The only one I can think of is weak atheism (surprise surprise!). Deism is a faith position, as indeed are all stripes of pantheism, panentheism, theism, and agnosticism. Strong atheism is also ostensibly a faith position, but it has better support. N.B. Strong atheism as a bare claim is, on the face of it, as irrational (technical sense) as theism. Both are claims based on very incomplete/non-existant evidence. The one thing strong atheism has got going for it is that there is a world of evidence that points away from any of the deities described by humanity thus far. All the evidence we have shows us a universe exactly as would be expected without a deity or deities. But as Bacon showed us, just because all you have seen are white swans, this doesn’t preclude a black swan being around the next corner. However, in this case, my guess would be that there isn’t a black swan around the next corner….but I’ve been wrong before!

Comment #43282

Posted by Alan on August 16, 2005 12:31 PM (e)

harold wrote:

At any rate, I strongly urge that this poster be banned, on the grounds that his contributions are persistently non-contributory, disruptive, obsessively voluminous, and exceptionally uncivil.

Voluminous? Pots, kettles, harold? You could always adopt the “ignoring” strategy, apparently already being done by others.

Seriously, doesn’t banning bring us down to the level of Dembski et al? What about a separate thread for theist vs. atheist wrangling, along the lines of Davison’s Soapbox? And I think we should unban JAD as well, things are a bit duller here without him.

And is that bathroom free yet?
Et Carthago delenda est.

Comment #43284

Posted by Miah on August 16, 2005 12:33 PM (e)

Lurker wrote:

A scientific theory cannot logically preclude the possibility of a falsifying example that overturns it.That is what I mean when I say that “science is unprovable”. What do you think it means that science is provable, Miah?

Right…the example is falsified. Even then that isn’t always the case. Sometimes the example (model, theory, hypothesis) is modified to fit new information or evidence. And yes, sometimes a new example takes place of an old one [I.E. Bible says earth is flat (old example) Man says earth is a sphere (new example)].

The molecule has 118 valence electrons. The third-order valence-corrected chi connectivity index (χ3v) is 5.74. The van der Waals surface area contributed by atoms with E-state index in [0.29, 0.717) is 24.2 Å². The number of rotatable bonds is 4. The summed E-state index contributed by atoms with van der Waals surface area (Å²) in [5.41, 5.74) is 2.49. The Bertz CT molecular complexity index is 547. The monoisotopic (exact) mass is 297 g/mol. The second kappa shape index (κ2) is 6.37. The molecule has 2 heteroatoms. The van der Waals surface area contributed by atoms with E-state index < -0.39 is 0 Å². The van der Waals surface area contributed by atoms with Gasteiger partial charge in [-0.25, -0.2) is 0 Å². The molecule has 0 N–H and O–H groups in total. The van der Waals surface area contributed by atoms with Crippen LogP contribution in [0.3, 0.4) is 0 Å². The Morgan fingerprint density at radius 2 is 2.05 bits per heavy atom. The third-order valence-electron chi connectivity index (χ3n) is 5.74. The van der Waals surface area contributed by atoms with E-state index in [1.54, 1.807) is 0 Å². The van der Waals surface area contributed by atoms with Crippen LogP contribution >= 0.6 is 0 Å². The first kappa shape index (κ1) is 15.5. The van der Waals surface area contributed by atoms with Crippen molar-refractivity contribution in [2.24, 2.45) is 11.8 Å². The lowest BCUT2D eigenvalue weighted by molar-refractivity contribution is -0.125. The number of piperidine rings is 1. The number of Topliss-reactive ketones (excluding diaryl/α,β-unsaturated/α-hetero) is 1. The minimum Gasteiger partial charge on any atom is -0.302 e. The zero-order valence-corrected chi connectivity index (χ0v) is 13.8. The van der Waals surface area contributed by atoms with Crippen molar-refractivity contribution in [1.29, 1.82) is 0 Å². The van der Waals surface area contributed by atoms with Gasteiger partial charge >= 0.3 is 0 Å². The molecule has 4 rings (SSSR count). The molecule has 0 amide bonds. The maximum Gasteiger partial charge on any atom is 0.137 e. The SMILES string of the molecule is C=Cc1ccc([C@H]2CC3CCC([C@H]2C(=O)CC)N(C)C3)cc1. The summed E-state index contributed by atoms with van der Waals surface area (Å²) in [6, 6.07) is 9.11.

I have no idea what it means by science is provable. I regard such definitions to be relative or perceptual. I wouldn’t say science is provable or disprovable. Only the ideas/hypothesis/theories are provable or unprovable.

I already indicated what (IMHO) science is.

Comment #43290

Posted by Lurker on August 16, 2005 12:53 PM (e)

Yes, I wrote hastily. I referred to science when I meant its ideas/hypothesis/theories. My general point was that it is special pleading to demand different standards for equally rational epistemologies.

“I already indicated what (IMHO) science is.”

You mean by this?

“Science was created (IMHO) to do away with the notions of myths, legends, fairy tails, and etc. So by it’s own right, anything once considerd supernatural that can be explained by rational thought (e.g. lightning and thunder) only benefits mankind.”

Well, I am already in the doghouse with a lot of atheists, so I hope you’re not another one, Miah. But, I disagee with the notion that succesful scientific explanations necessarily displaces the supernatural, nor that it was “created” for that purpose. Yes, as a mode of thinking successful scientific theories certainly do not require supernatural hypotheses. And yes, certain natural hypotheses proposed by religious dogma can be falsified scientifically. But as you mention, models can be modified to fit new information or evidence. There is absolutely no reason why a religious (supernatural) understanding of the world cannot be so modified to make room for naturalistic explanations. (Note: I am not arguing whether such a model is preferable.) Is Neufeld’s post, after all, not an example?

Comment #43299

Posted by Miah on August 16, 2005 1:25 PM (e)

Lurker wrote:

Well, I am already in the doghouse with a lot of atheists, so I hope you’re not another one, Miah.

I am an dislexic agnostic insomniac. I stay up all night wondering weather there really is a doG.

:o)

Seriously, I was once a Bible Thumping creationist, until I decided to search on my own. In light of new evidences I am not really sure where I stand now. I am leaning more towards an atheistic approach because I see no need for a supernatural being based on logic and rational thought.